IN SEARCH OF INERTIAL FRAMES
Inertial Frame of Reference
In physics, an inertial frame of reference (also inertial reference frame or inertial frame or Galileanreference frame or inertial space) is a frame of reference that describes time and space homogeneously,isotropically, and in a time-independent manner.All inertial frames are in a state of constant, rectilinear motion with respect to one another; anaccelerometer moving with any of them would detect ero acceleration. !easurements in one inertialframe can be converted to measurements in another by a simple transformation (the Galileantransformation in "ewtonian physics and the #orent transformation in special relativity). In generalrelativity, in any region small enough for the curvature of spacetime to be negligible, one can find a setof inertial frames that appro$imately describe that region.%hysical laws ta&e the same form in all inertial frames. 'y contrast, in a non-inertial reference framethe laws of physics vary depending on the acceleration of that frame with respect to an inertial frame,and the usual physical forces must be supplemented by fictitious forces. or e$ample, a ball droppedtowards the ground does not go e$actly straight down because the arth is rotating. *omeone rotatingwith the arth must account for the +oriolis effectin this case thought of as a forceto predict thehoriontal motion. Another e$ample of such a fictitious force associated with rotating reference framesis the centrifugal effect, or centrifugal force.
he motion of a body can only be described relative to something else - other bodies, observers, or aset of space-time coordinates. hese are called frames of reference. If the coordinates are chosen badly,the laws of motion may be more comple$ than necessary. or e$ample, suppose a free body (onehaving no e$ternal forces on it) is at rest at some instant. In many coordinate systems, it would begin tomove at the ne$t instant, even though there are no forces on it. owever, a frame of reference canalways be chosen in which it remains stationary. *imilarly, if space is not described uniformly or timeindependently, a coordinate system could describe the simple flight of a free body in space as acomplicated ig-ag in its coordinate system. Indeed, an intuitive summary of inertial frames can begiven as/ In an inertial reference frame, the laws of mechanics ta&e their simplest form.In an inertial frame, "ewton0s first law (the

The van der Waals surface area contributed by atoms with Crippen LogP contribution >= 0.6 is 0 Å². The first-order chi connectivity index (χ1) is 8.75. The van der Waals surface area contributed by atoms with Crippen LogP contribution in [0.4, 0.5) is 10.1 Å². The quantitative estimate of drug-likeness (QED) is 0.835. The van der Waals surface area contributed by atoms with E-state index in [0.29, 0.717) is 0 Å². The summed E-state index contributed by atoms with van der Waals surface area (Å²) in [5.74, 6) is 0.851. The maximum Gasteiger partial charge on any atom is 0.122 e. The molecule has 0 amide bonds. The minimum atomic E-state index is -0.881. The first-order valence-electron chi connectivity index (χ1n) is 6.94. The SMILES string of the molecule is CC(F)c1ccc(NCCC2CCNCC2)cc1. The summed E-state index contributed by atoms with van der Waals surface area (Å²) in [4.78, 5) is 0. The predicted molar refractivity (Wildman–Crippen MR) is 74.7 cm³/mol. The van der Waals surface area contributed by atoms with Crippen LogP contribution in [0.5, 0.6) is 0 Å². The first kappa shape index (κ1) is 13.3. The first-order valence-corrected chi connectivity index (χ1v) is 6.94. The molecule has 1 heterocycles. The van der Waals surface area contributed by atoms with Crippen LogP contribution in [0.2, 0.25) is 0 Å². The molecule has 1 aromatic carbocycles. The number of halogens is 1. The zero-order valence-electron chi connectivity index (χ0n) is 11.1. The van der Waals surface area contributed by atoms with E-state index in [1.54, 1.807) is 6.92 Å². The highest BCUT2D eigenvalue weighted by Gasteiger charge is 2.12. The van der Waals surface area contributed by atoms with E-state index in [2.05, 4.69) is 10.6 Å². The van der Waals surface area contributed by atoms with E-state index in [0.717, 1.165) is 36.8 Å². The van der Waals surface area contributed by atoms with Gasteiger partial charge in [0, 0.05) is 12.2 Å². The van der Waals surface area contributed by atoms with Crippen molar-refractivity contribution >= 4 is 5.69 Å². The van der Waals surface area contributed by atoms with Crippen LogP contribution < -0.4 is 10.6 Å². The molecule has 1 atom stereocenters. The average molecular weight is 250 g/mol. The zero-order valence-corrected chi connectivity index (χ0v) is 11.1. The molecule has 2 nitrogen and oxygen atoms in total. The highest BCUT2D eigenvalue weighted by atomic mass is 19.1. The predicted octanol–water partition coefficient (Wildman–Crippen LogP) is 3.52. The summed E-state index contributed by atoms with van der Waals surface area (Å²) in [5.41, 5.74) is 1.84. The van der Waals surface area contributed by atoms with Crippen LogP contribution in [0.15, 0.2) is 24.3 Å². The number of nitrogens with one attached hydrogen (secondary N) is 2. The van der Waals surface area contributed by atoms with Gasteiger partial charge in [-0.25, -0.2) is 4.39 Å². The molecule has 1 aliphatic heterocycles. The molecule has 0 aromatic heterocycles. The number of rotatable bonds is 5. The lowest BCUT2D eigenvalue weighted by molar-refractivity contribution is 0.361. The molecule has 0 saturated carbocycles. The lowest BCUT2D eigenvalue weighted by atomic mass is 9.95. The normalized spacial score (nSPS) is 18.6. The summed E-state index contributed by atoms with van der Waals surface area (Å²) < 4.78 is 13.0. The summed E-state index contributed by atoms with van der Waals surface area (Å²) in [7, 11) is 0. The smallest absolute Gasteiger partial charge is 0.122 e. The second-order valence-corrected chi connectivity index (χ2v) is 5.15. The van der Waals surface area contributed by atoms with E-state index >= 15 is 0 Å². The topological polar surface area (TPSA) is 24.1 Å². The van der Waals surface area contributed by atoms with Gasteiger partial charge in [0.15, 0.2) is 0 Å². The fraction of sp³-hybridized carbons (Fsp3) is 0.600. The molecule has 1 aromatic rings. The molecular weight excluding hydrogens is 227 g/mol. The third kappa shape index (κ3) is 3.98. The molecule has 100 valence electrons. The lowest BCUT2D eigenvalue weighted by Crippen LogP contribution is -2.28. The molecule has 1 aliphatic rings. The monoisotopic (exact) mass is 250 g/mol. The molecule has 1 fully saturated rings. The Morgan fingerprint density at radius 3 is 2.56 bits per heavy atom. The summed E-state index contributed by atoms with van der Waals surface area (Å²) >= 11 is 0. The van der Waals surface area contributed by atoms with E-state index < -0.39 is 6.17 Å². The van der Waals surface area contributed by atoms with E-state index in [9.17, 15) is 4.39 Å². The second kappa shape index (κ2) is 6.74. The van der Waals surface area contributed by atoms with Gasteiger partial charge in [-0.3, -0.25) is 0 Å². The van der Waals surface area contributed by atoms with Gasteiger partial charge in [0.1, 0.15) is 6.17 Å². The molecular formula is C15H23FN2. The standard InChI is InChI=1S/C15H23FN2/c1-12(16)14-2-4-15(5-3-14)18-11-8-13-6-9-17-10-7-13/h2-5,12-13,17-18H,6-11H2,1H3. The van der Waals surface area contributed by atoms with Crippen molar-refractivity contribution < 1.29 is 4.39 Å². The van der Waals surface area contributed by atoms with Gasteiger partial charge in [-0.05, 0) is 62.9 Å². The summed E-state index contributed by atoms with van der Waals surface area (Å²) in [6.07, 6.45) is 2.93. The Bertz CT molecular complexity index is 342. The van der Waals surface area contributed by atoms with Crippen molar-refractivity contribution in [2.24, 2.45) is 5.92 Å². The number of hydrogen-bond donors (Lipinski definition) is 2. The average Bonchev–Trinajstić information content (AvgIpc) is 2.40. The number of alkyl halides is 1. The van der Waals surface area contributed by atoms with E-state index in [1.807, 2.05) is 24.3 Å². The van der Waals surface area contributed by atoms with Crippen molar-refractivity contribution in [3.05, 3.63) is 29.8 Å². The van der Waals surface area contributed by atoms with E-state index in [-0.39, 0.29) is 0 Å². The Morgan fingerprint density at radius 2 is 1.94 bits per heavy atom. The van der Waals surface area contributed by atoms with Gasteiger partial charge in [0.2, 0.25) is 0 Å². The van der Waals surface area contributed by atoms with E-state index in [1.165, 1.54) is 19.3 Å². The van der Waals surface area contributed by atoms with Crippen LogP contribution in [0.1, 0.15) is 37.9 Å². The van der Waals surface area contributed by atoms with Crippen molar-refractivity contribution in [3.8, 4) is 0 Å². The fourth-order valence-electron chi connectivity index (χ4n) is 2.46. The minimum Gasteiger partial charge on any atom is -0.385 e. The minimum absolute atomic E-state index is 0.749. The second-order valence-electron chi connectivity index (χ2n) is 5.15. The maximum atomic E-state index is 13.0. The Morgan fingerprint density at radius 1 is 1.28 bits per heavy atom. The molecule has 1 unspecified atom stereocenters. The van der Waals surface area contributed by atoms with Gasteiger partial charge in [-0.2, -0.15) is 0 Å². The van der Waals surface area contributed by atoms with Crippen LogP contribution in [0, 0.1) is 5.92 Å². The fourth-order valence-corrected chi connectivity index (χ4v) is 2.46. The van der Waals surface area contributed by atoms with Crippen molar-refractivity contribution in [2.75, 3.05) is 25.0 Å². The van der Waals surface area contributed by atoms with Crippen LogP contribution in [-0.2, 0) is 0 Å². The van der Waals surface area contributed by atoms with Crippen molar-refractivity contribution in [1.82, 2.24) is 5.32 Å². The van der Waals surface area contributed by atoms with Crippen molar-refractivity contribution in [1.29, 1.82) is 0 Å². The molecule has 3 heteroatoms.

law of inertia
Inertial Frame of Reference
In "ewtonian physics and special relativity, an inertial frame of reference (or Galilean reference frame)is a frame of reference in which "ewton0s first law of motion applies/ an ob3ect moves at a constantvelocity unless acted on by an e$ternal force. All inertial frames are in a state of constant, rectilinear motion with respect to one another; they are not accelerating (in the sense of proper acceleration thatwould be detected by an accelerometer). !easurements in one inertial frame can be converted tomeasurements in another by a simple transformation (the Galilean transformation in "ewtonian physicsand the #orent transformation in special relativity). In general relativity, an inertial reference frame isonly an appro$imation that applies in a region that is small enough for the curvature of space to benegligible. %hysical laws ta&e the same form in all inertial frames. In a non-inertial reference frame the laws of